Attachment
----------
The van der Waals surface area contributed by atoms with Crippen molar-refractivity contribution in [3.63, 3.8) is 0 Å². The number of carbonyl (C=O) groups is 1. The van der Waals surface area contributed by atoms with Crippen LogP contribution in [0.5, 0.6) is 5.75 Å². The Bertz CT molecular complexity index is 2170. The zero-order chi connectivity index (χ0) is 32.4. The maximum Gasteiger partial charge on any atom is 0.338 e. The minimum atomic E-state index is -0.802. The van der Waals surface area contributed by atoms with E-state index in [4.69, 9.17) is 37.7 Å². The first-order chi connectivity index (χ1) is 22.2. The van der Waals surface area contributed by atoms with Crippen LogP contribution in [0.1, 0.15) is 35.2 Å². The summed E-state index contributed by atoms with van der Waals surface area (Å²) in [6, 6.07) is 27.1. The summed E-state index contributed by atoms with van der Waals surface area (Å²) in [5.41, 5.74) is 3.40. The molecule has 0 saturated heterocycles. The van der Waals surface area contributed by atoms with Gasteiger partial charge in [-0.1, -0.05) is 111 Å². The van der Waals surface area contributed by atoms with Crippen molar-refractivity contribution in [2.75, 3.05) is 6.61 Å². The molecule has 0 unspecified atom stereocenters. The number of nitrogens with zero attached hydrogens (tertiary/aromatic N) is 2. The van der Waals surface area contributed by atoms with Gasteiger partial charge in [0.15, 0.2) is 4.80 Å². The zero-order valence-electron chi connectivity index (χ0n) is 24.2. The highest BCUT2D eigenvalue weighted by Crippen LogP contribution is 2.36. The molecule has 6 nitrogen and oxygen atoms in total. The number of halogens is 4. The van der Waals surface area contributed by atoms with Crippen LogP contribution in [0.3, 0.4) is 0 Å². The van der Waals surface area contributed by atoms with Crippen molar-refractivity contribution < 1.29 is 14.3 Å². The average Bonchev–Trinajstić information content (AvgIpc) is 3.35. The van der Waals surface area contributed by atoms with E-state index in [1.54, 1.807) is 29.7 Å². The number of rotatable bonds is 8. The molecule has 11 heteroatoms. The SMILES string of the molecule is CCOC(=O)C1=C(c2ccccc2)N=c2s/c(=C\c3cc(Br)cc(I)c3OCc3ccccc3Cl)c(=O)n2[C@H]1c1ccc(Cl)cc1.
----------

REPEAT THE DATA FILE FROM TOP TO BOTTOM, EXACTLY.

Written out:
The van der Waals surface area contributed by atoms with Crippen molar-refractivity contribution in [3.63, 3.8) is 0 Å². The number of carbonyl (C=O) groups is 1. The van der Waals surface area contributed by atoms with Crippen LogP contribution in [0.5, 0.6) is 5.75 Å². The Bertz CT molecular complexity index is 2170. The zero-order chi connectivity index (χ0) is 32.4. The maximum Gasteiger partial charge on any atom is 0.338 e. The minimum atomic E-state index is -0.802. The van der Waals surface area contributed by atoms with E-state index in [4.69, 9.17) is 37.7 Å². The first-order chi connectivity index (χ1) is 22.2. The van der Waals surface area contributed by atoms with Crippen LogP contribution in [0.1, 0.15) is 35.2 Å². The summed E-state index contributed by atoms with van der Waals surface area (Å²) in [6, 6.07) is 27.1. The summed E-state index contributed by atoms with van der Waals surface area (Å²) in [5.41, 5.74) is 3.40. The molecule has 0 saturated heterocycles. The van der Waals surface area contributed by atoms with Gasteiger partial charge in [-0.1, -0.05) is 111 Å². The van der Waals surface area contributed by atoms with Crippen molar-refractivity contribution in [2.75, 3.05) is 6.61 Å². The molecule has 0 unspecified atom stereocenters. The number of nitrogens with zero attached hydrogens (tertiary/aromatic N) is 2. The van der Waals surface area contributed by atoms with Gasteiger partial charge in [0.15, 0.2) is 4.80 Å². The zero-order valence-electron chi connectivity index (χ0n) is 24.2. The highest BCUT2D eigenvalue weighted by Crippen LogP contribution is 2.36. The molecule has 6 nitrogen and oxygen atoms in total. The number of halogens is 4. The van der Waals surface area contributed by atoms with Crippen LogP contribution in [0.3, 0.4) is 0 Å². The van der Waals surface area contributed by atoms with Crippen molar-refractivity contribution < 1.29 is 14.3 Å². The average Bonchev–Trinajstić information content (AvgIpc) is 3.35. The van der Waals surface area contributed by atoms with E-state index in [1.54, 1.807) is 29.7 Å². The number of rotatable bonds is 8. The molecule has 11 heteroatoms. The SMILES string of the molecule is CCOC(=O)C1=C(c2ccccc2)N=c2s/c(=C\c3cc(Br)cc(I)c3OCc3ccccc3Cl)c(=O)n2[C@H]1c1ccc(Cl)cc1.